History of the Shelter House
The long, low-eaved building, known through two centuries as The Shelter House is a Germanic-type log building. The building was constructed around 1734 along a well-traveled Indian path that traversed the Lehigh or South Mountain ridge. It is considered the oldest continuously inhabited log structure in Lehigh County.
Colonial Emmaus: A Church Community
The pioneers in the Emmaus area were predominantly of Lutheran and Reformed denominations. The Shelter House – from the original German “zufluchtshaus” – existed before Moravians arrived in Bethlehem or anywhere in the American colonies. The first log church, a multidenominational community church, was erected in 1742 at a site that is now Third and Adrian Streets. This later became a Moravian Church when the Moravian congregation was established in Emmaus in 1747. Then in 1758 the Moravians planned a village here wherein the first house was built in 1759. The village was named Emmaus in 1761.
Previously referred to as Salzburg or Maguntsche about 100 acres of land were donated for this purpose to the Church by two men: Jacob Ehrenhardt and Sebastian Knauss. In other words, the Church owned all the real estate.
On March 29, 1764 Friedrich Kratzer sold the Shelter House to Tobias Wandel. Friedrich’s father, Philip Kratzer was the first recorded landowner by a warrant issued 1747. The boundary map has not changed since 1764.
Private Ownership of the Shelter House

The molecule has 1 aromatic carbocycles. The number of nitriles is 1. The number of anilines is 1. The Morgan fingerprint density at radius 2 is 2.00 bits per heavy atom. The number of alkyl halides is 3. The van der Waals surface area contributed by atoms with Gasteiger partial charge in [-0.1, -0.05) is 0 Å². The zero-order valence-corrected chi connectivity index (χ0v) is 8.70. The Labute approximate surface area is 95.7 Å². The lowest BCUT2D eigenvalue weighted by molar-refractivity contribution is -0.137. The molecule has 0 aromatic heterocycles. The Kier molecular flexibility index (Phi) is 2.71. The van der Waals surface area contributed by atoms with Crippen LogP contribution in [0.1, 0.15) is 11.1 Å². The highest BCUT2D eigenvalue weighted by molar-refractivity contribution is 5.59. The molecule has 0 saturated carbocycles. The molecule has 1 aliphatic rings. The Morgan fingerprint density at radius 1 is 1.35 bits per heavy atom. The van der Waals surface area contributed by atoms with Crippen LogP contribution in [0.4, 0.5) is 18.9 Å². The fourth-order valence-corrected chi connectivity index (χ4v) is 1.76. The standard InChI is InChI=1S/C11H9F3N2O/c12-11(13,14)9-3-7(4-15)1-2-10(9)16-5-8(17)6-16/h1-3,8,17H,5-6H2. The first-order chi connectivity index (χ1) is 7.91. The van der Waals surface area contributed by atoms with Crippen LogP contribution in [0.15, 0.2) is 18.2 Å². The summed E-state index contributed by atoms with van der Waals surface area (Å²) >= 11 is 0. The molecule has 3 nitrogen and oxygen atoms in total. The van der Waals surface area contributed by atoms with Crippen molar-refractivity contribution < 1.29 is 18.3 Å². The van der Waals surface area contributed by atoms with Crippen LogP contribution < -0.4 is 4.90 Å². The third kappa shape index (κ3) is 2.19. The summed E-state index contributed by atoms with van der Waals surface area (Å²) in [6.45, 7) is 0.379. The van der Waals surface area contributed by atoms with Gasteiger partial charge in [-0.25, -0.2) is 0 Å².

After the community no longer had need for the zufluchtshaus it fell into private hands and remained so for over two centuries. In 1952, at the death of Marcus lobst, in whose family the Shelter House had been for 57 years, the public sale of lobst assets were purchased by a group of foresighted and historical minded individuals interested in restoring and preserving this historical log structure. Henry L. Snyder, Sara Fritch Henry, Oscar T. lobst, Howard K. Deischer, Peter W. Leisenring, Mary Herbert, and Mr. And Mrs. Harry Shimer initiated public interest and laid the foundation for The Shelter House Society. Approximately $35,000 was raised in donations and loans for restoring the structure and grounds and building a picnic pavilion.
In 1963, by mutual agreement, the Borough of Emmaus assumed ownership of the property while the Shelter House Society continues the responsibility for its maintenance and preservation.
Extensive structural deterioration required major repair and restoration of the cabin. Accordingly, in 1991, work was accomplished under the direction of Col. John Yakshe whose expertise with such complex and unknown challenges resulted in what we have today. Hidden deterioration was so extensive that only the timing, scope and quality of attention given to the project saved the cabin from sure collapse. A state-of-the-art foundation was placed under the original section and preservative was applied to the original logs.
The picnic pavilion was officially dedicated to Emmaunel P. Yeakel in 1992 in commemoration of his generous endowment to the Society. A bridge leading to it had been dedicated decades earlier to Senator Snyder.